So how did this latest trio come about? Adam (Nussbaum), he feels, is someone he would listen to, with John Abercrombie and early Schofield records. Through Liebman he asked for his contact, he sent him an e-mail, Nussbaum replied saying send some music and they ended up doing the first tour together, “He has a certain “feel””. Do you have any plans for this trio in the future? Jiannis would like to do a small tour after Christmas in England, but feels he can’t really set it up by himself, although the college apparently is already interested in a masterclass, so that could be the beginning, “If we get something from them, maybe we could start setting up the tour around that date?”. What does he think of the jazz scene in Leeds at the moment? “It’s great, there is a lot of good music in Leeds”, he believes, “The students are very active... they set up venues and are involved with the scene... like Sela, Heart…..and there is Seven Art….”. Does he think there is a crossover with the DIY music scene and jazz in Leeds, with bands like trio VD and Roller Trio for example? “Leeds is a university city which keeps the city alive...the youth keep the city vibrant”. It is hard for jazz, he feels, as it is something you need to get introduced to. For rock music the path is harder as jazz is part of the academy, like classical, and there is a lot of support, “We give pop music pathways at the college...people are starting researching...so I think it’s just a matter of time. Who is he listening to at the moment? “I always like the older guys, John Abercrombie, Bill Frissell... from the new guys I particularly like Rosenwinkel...I’m making an effort not to listen to a lot of guitar players... yesterday I was listening to Walter Norris”. He feels happier; it appears, when listening to other instruments. “I don’t think anybody cannot be a fan of John Schofield...like Hendrix, it’s impossible NOT to be influenced by him”.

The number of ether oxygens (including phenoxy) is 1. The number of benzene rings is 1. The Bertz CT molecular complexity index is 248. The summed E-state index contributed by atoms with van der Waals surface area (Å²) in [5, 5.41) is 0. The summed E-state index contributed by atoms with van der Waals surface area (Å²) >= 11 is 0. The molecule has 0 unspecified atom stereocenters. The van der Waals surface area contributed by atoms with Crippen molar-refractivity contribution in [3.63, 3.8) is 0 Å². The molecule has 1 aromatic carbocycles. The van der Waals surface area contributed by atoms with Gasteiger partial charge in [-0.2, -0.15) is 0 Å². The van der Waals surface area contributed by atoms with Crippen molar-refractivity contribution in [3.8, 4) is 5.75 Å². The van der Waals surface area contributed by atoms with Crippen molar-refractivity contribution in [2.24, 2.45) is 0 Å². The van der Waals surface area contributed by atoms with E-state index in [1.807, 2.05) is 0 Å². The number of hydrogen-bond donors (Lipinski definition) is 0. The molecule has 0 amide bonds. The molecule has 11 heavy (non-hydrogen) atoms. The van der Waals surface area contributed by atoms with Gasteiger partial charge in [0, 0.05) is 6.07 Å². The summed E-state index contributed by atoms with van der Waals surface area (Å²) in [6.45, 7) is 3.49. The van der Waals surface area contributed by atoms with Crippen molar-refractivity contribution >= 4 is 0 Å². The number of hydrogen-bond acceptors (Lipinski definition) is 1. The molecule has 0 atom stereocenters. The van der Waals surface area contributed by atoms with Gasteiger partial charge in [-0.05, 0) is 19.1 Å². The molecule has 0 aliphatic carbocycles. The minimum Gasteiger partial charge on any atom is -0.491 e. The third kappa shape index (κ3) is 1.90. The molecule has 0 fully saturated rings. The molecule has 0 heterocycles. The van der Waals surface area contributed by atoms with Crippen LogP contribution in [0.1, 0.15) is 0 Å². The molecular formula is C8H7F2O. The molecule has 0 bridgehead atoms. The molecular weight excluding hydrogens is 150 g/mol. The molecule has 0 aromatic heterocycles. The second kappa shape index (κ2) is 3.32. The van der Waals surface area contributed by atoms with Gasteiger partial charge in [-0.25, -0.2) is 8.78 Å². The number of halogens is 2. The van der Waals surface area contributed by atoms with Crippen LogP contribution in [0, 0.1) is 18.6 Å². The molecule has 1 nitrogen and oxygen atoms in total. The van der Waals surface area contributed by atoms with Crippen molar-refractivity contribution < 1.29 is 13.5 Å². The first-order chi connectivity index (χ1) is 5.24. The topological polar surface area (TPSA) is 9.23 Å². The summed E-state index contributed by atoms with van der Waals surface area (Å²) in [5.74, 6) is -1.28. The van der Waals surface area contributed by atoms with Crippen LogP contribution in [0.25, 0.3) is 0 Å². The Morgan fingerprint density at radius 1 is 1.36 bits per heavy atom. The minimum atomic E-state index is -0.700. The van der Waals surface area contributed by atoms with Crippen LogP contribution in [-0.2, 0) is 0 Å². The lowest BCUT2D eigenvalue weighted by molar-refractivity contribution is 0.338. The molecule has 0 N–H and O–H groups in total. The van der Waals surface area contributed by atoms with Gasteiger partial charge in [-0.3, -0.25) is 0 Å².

What is jazz scene like in Greece? “A great scene in Athens...players like George, phenomenal organ player... I tried to set up a tour with Nussbaum in England, I was trying to set up a trio with him and Steve Swallow, I think it was 2008-2009...and I couldn’t get anyone interested ...The tour with Nussbaum was easier to set up in Greece, maybe there is more competition here, more groups to book...The second tour we did was 10 gigs in a row, you rarely get that in jazz now..”.... Any students at the college in Leeds now we should keep an eye on? He recommends Adam Taylor, who, he feels, is very much into Holdsworth and Kurt (Rosenwinkel), Jack Gillen who has a great understanding of the idiom, John Brown who is a uniqe player, and Jamie Holdroyd who also runs a jazz blog. Also Will Howard, a talanted upcoming saxophonist. How do you think the internet and social networking are changing the way we are exposed to music? “It makes things harder sometimes as there is so much...you can become saturated...you can jump around”, he fondly remembers playing vinyl albums and actively “listening”. The conversation meandered into the intimacy of jazz recordings and how releases now feature false starts, incomplete versions and studio talk, “I got sent “Freedom Jazz Dance” by Miles Davis Quintet (Complete Columbia Studio Recordings 1965-1968)... they almost sound like novices when they start...they almost seem to learn their instruments there... you see how these top guys played out of nothing and get to the final take and blow your mind away”. We reflected on how players like Coltrane brought a scale or three notes into the studio to build on. “Who has the money now to do that? ...walk into the studio with nothing, spend hours.” He argues, “Yet I don’t like saying it was better then, it’s different times, the attitude, technology, interest, styles...at the end of the day it’s improvisation.” Does he ever feel an improvisation doesn’t get off the ground or really work? “...Yes, but we just keep doing it”. He remembers coming across an interview with Pat Metheny, who played around 250 gigs a year back in the 80’s and 90’s, and claimed that out of all the gigs, he enjoyed about three, and maybe one was really happening, “What you feel doesn’t mean that’s what’s coming across. It’s just a different path. When working with Liebman and Nussbaum, “...they come and play out of nothing and that’s a great state...whatever happens is a resolve and you embrace it better. ” Is there ever such a thing as a finished performance? “There are some nights when you feel better, but you do mess up, but even when that does happens it’s happy times. Talking about the trio with Adam Nussbaum and George Kontrafouris,…. that group is a comfortable group...there is something strange when there is chemistry...the way those guys groove...it swings, you can’t manufacture that”. The conversation then broadened into the power of music, particularly free improvisation, to physically move you in a live setting, and that is one enduring sentiment that one feels when talking to Jiannis, his passion for the music, despite the hurdles in jazz, and the emotions it can suggest.